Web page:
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Sex and fear: What can I do you for? 

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“What big eyes you’ve got Grandma.”

All the better to ogle you with my dear.”

“So this red cape, thigh boots and cleavage thing is working for you is it Grandma?”

Grandma drools and howls at the moon.

If you’ve popped into a costume shop looking for a little something for Halloween it’s almost guaranteed it will be a little something indeed.

In the last decade shop-bought Halloween costumes have become markedly less about the vampire and all about the vamp. This trend to sexualise our dressing up and put the whore into horror has been dubbed “Slutoween”; a meme that is currently exercising feminist debate especially for our puritan dissident descendants in America.

Fancy dress has always had a frisson of ‘what you fancy’, a chance to fantasise for a moment and unbutton from our daily uniforms. But in the last decade costume shop stock, especially for women, has been increasingly more revealing.

So, if you are a female habitué of Halloween attire, you can forget the seasonal “beach-ready body” pressure, the sand and sunshine will bleach out the bumps anyway, you’ll need all your will power to get fit for October 31st to strike a pose in your Sponge Boob No Pants, Princess Lay-Her or Fairy Queen Titty-ania outfit. With costume choices increasingly about how bare you dare it’s not long until we see gyms advertising programmes that promise to have you ‘fit to frighten’ for Halloween.

Complaints about the sexing up of Halloween have a particularly American twang and a whiff of the Scarlet Letter. In Britain where, it seems, many of us would rather express through dress than talk it out American style, dressing up is an integral part of life. All our youth movements had dress codes, an Oxbridge degree does not come on a certificate but confers the right to wear a particular gown and where else could transvestism in the shape of the pantomime dame become an institution? There was a time in the 80s when you not only assumed that everyparty was fancy dress, the influence of the New Romantics made sure that every photo we own from that period is excruciating.

In America fancy dress is more for special occasions and their special occasion par excellence is Halloween. But ‘moms’ are getting distressed because their teen and tween daughters are going straight from Pumpkin Pies to Treacle Tarts.

In the 2004 high school melodrama Mean Girls, Lindsay Lohan says, “Halloween is the one night of the year when you can dress like a slut and no other girls can say anything about it.” Unfortunately, in the real world, Lohan needed every day to be Halloween because, until her publicity machine eventually buried her, just about every day was filled with people calling her on her slut status.
‘Slut-shaming’ is still an all-girl sport in America. Feminist websites are fighting Slutoween’s sexy dressing up pressure, ridiculing the costume choices, advising girls on outfits they can make themselves and enlisting the girl band EmotiStyle who have produced a song called Things You Can Be On Halloween Besides Naked.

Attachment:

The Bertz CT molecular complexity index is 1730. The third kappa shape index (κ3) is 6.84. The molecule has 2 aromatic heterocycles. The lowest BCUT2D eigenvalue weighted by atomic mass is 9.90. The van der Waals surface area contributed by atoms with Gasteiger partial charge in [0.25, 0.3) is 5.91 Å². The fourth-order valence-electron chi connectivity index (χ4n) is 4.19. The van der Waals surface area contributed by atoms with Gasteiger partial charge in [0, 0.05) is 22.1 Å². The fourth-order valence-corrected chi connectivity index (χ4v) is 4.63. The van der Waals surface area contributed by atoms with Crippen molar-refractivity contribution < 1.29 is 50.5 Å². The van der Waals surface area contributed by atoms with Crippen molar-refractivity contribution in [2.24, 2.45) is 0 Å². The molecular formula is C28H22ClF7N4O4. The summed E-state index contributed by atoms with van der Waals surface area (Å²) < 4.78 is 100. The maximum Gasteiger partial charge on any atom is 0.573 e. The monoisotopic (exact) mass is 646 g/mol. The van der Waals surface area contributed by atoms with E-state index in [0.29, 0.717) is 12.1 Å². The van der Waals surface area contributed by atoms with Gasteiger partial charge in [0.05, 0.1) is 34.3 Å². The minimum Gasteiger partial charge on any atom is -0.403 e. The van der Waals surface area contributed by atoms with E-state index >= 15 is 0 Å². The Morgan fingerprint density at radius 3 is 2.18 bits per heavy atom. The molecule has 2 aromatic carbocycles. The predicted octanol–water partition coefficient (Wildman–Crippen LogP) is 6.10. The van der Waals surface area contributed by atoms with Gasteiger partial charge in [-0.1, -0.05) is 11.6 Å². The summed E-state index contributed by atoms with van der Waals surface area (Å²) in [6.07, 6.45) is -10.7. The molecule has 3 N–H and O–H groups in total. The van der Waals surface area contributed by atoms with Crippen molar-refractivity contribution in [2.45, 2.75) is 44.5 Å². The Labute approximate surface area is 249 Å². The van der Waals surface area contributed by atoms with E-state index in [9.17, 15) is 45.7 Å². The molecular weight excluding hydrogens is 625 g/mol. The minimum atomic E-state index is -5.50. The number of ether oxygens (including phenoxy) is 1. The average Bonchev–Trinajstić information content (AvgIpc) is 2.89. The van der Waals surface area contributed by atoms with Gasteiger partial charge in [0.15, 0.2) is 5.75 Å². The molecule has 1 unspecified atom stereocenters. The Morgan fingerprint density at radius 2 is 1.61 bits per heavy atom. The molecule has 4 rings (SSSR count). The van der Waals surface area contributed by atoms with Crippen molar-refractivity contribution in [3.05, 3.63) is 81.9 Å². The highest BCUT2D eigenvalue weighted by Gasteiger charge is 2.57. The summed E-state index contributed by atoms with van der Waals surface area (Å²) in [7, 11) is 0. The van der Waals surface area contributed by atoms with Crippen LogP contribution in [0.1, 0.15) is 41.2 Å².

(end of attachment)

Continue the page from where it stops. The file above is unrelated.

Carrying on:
In this country where, on any Saturday night out in any provincial city the dress code is pure skin and stilettos, have we simply become inured to the likes of the Sinderella or Captain Hooker costumes? Or is prudish, party pooping, puritan founded America actually expressing its horror of sex itself? Halloween is all about what we fear. Sex is one of the most confusing isn’t it/is it taboo areas for teens and tweens and they’re the ones buying the Sexy Firefighter/Nurse/Cat/Dinner Lady costumes.

In an article in The New York Times called Good Girls Go Bad For a Day, one of America’s biggest Halloween costume retailers, which sells outfits with names like Little Bo Peep Show and Miss Foul Play, reported that, “Probably over 90 to 95 percent of our female costumes have a flirty edge to them,” adding that sexy costumes are so popular the company had to break its “sexy” category into three subdivisions.

So has America, the world’s largest consumer market, led the global costume industry to capitalise on one of its greatest fears, sex itself? And has that then turned the tap off on all the under selling frumpy costume alternatives?

Of course if Britain led the world consumer market then we’d all be dressing up as embarrassment on Halloween.

The marketing genius who came up with “Sex sells” forgot to add “but fear sells faster.” If Slutoween is fear and sex bundled together its appeal is unstoppable. I’m just waiting for the marketing geniuses in ISIS to catch on to this one. Watch out for Sexy Jihad.

Have a frightful Halloween (if you’re not having a filthy one).

 

Photo By: © Paramount Pictures

Source: Sex and fear: What can I do for you?

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